Walking out of the classroom, I begin to enter the hallway when another student suddenly shuffles past, nearly ramming into me. He does not care. In fact, he is quite oblivious to the incident; he continues down the hall staring at the phone in his hand, joining the waves of students. Almost all of them are doing the same thing. Who could blame them? They just had to suffer an entire 50 minutes without the devices and only have five to catch up on all of their various social media apps.
I walk into my next class to see rows of phone-lit faces. The bell rings, and phones begin to slip into pockets. Well, some of them. I hear the teacher remind the stragglers about the bell-to-bell cell phone policy for what seems like the hundredth time today. What kind of solution would prevent incidents like this? I propose simply removing the issue completely–a school-day long ban cell phone policy to replace the less effective bell-to-bell policy.
A proposal like this probably seems preposterous to most students. So I almost bump into someone in the hallway, and I want to ban phones? As much as I would love to give this as justification, the cell phone issue goes much further than my personal pet peeves.
Smartphones in school are undeniably detrimental to students in a variety of different ways. With most teens having access to one, combined with their addictive nature, cell phones pose a real threat to the education and mental health of teens.
Schools continue to combat the issue, Oshkosh North included. Just this year North introduced its reinforced bell-to-bell cell phone policy.
Undeterred by the policy, electronic device referrals, a total comprised almost exclusively of cell phones, have increased from last years 93 to 385 according to data from Dean of Students, LeeAnn Gauthier. The frequency of cell phone-allowed passing times will always lead to an overflow into class time. This overflow would only very rarely occur as a ban covers the entire school day.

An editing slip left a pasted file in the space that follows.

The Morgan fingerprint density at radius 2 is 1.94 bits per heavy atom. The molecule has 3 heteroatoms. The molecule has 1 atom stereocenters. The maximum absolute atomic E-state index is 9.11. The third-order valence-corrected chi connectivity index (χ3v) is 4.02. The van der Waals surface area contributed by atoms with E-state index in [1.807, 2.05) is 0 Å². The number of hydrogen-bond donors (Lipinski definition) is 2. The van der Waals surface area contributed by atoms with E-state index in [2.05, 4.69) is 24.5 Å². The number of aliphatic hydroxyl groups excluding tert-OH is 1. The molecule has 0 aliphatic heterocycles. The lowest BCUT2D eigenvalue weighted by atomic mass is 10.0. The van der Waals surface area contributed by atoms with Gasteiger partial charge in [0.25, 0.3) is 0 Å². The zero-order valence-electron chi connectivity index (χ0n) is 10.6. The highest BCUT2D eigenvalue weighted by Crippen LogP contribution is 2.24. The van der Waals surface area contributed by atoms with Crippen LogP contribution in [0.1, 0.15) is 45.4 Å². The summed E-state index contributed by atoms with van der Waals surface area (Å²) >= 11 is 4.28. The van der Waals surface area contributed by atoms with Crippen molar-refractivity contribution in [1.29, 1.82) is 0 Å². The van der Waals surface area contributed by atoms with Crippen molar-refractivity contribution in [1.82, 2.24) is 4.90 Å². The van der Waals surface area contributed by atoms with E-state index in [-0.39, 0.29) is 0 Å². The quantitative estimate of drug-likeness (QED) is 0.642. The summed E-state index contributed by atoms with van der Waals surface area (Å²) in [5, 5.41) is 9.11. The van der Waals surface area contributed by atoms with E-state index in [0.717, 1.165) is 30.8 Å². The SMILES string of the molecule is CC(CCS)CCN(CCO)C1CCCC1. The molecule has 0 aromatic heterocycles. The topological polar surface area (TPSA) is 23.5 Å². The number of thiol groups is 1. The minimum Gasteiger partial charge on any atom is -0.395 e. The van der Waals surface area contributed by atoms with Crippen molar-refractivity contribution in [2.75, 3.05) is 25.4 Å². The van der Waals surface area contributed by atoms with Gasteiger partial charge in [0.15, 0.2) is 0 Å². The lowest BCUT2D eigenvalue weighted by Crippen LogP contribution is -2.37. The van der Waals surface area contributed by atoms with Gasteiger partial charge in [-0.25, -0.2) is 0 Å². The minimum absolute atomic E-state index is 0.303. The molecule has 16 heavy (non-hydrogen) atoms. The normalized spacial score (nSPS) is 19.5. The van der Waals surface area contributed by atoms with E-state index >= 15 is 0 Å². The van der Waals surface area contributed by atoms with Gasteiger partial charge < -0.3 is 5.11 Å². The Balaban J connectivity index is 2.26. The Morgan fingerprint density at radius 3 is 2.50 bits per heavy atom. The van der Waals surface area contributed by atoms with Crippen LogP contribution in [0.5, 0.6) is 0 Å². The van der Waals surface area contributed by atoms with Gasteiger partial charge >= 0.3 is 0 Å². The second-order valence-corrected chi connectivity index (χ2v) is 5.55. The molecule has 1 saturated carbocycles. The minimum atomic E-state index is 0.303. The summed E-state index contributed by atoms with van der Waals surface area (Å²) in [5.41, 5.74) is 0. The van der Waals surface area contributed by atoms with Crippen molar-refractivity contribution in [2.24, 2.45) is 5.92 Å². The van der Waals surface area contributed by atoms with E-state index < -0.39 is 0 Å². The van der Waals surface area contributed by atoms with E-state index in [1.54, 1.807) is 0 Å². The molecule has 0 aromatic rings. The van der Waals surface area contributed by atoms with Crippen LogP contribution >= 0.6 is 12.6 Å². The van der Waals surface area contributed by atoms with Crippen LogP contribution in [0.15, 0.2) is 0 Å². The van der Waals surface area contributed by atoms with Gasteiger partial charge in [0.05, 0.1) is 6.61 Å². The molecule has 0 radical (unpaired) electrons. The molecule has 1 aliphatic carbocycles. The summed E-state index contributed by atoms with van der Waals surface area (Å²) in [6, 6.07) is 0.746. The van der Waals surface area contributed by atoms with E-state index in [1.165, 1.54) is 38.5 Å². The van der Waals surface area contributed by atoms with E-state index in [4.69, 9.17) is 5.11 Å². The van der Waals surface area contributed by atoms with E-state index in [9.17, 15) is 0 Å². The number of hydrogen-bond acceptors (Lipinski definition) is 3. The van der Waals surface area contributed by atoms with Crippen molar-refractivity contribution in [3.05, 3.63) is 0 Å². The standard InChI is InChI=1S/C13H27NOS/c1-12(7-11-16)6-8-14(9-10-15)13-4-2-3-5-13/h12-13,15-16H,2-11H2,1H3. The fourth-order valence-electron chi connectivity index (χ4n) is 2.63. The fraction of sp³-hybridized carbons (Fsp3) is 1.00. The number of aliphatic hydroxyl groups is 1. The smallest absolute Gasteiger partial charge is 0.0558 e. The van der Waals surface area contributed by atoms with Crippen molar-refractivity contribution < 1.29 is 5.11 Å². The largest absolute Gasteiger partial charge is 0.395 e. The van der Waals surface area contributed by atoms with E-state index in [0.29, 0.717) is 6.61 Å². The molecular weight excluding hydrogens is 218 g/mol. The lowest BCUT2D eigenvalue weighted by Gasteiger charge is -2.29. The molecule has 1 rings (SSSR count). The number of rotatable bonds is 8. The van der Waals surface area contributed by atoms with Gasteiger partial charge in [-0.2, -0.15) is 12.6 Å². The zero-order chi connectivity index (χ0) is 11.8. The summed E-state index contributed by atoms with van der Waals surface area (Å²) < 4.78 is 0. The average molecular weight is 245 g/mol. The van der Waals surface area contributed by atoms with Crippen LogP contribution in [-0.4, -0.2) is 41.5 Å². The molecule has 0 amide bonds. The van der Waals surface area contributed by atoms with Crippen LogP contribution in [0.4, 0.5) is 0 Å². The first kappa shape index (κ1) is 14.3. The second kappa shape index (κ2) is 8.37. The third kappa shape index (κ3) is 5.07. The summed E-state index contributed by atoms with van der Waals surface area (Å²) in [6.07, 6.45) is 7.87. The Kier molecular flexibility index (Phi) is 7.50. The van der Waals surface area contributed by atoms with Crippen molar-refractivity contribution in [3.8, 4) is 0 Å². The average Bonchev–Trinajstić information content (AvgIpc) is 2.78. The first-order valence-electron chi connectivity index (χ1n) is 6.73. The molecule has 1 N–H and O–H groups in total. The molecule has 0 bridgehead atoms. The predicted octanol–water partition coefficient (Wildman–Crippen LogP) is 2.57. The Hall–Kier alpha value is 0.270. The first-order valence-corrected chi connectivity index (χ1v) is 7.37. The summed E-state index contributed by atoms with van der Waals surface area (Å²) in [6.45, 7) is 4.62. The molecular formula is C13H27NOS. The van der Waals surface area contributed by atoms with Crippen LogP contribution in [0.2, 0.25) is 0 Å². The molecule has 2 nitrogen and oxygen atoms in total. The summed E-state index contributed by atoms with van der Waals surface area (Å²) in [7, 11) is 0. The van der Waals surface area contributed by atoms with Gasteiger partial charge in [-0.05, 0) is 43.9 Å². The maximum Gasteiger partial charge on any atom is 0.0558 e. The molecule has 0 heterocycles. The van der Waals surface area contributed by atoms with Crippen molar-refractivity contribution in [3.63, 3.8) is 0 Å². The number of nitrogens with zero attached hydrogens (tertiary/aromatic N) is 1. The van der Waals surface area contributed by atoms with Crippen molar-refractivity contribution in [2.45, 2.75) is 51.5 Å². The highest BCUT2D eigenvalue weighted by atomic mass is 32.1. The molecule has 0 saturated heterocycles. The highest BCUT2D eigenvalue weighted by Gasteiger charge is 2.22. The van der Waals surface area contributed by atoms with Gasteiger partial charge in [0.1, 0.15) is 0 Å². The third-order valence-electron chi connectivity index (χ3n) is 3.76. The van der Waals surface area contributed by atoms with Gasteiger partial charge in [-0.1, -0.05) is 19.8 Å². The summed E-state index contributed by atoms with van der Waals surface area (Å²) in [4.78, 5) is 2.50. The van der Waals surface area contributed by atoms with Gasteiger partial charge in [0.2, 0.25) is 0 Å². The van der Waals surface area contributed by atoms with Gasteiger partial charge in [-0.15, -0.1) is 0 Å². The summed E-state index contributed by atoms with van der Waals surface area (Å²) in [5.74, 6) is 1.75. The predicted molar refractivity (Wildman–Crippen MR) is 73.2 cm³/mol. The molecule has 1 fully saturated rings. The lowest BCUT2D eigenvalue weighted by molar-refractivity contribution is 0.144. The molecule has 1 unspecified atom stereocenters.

Most teachers agree that cell phones become issues in their classrooms. In a poll I conducted of about 50 Oshkosh North teachers concerning student behavioral issues, over half answered that phones were the leading cause of misbehavior in their classes. Still many more gave broader answers that cell phones could easily fall under: technology, being off task, distraction, and apathy for example.
The classroom is simply not the place for phones. Their distracting nature has proven to have a terrible effect on education. Designed to get people addicted (particularly through social media and notifications), the devices purposefully prevent productive performance. In fact, a study covered by Dan Kedmey in TIME found that test scores were raised by 6% when schools banned cell phones. This became particularly true for students who had normally struggled in school while the grades of students who did not struggle did not change much if at all, a difference very possibly caused by cell phone use.